Thursday, December 12, 2013

Invisible Theatre presents "Borrowed Time"

Invisible Theatre presents "Borrowed Time"
By Kathy Allen

Ann Dusenberry has taken on big challenges in her life.
The Tucson native and University of Arizona graduate faced sharks in “Jaws 2,” co-starred with Lucille Ball in the television series “Life with Lucy,” and dealt with murder in “Murder, She Wrote.”
But this year, the actress-director has faced one of her biggest artistic challenges — directing her husband Brad Fiedel in his one-man show, “Borrowed Time.” Invisible Theatre brings it here for one performance on Sunday.
“It was hell,” she says with a laugh in a phone interview from her Santa Barbara home.
Read the entire preview here: Invisible Theatre presents "Borrowed Time"
Borrowed Time
Composer-turned-actor Brad Fiedel left Hollywood behind to pursue other dreams.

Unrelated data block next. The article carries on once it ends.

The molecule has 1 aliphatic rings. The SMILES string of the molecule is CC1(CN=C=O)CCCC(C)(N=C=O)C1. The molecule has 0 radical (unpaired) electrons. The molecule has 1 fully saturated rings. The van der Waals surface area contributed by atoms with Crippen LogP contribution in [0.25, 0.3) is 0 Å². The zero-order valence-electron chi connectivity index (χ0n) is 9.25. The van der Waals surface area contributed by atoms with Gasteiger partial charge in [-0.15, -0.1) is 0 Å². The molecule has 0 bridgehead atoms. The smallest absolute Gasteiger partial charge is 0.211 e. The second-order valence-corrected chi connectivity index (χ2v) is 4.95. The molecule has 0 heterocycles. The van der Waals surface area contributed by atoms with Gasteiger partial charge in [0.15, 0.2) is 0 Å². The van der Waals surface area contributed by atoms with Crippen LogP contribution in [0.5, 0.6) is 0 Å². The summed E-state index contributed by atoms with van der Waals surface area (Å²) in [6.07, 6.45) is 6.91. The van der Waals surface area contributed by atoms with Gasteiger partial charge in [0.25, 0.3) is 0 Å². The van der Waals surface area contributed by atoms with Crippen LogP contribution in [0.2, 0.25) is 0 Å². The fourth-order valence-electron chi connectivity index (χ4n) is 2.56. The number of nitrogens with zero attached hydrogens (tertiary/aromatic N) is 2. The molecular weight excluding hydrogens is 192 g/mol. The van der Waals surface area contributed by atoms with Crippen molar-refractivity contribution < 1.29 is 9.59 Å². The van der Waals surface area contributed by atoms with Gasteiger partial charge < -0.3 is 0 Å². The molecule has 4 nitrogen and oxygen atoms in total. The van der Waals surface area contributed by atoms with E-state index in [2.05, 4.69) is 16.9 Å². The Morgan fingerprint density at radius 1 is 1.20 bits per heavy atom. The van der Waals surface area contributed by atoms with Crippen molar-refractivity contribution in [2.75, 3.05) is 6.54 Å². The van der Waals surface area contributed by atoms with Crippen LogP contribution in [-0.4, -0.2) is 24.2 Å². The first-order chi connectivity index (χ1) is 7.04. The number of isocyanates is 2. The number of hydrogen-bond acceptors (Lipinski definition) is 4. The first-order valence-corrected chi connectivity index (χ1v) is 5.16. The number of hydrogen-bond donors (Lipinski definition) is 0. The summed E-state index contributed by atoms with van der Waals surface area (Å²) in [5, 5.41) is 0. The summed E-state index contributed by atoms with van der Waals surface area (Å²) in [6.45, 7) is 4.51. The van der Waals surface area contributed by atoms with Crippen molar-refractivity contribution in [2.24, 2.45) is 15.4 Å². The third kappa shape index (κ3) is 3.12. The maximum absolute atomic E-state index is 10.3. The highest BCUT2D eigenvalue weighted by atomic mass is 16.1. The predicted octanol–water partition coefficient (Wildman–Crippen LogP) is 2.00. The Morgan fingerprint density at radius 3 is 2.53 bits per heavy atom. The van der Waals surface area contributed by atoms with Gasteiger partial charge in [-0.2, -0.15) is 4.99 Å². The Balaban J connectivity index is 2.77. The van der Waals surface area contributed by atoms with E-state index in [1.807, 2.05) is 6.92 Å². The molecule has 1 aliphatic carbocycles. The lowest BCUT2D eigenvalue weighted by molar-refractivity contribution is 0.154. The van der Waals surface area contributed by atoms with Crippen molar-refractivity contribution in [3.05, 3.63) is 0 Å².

Thursday, November 21, 2013

Shrines, Soup and the Seventies | Review | Tucson Weekly

Invisible Theatre's Miracle on South Division Street is the perfect play for a season that celebrates family

by , Tucson Weekly

...Playwright Tom Dudzick unfolds the story of the Nowak family with a very light touch. The result is a good-natured piece that has us laughing from start to finish at a wonderfully contrived setup and characters who are not so very different from people we know and love.

...Miracle on South Division Street gives us a spirited and very funny story. The IT gang does a fine job, and chances are this will be a hot ticket this season. Nab yours soon.

Carley Elizabeth Preston, Alida Holguin Gunn and Seth Fowler in Miracle on South Division Street.
  • Carley Elizabeth Preston, Alida Holguin Gunn and Seth Fowler in Miracle on South Division Street.

Read the entire review here: Shrines, Soup and the Seventies | Review | Tucson Weekly

Monday, November 18, 2013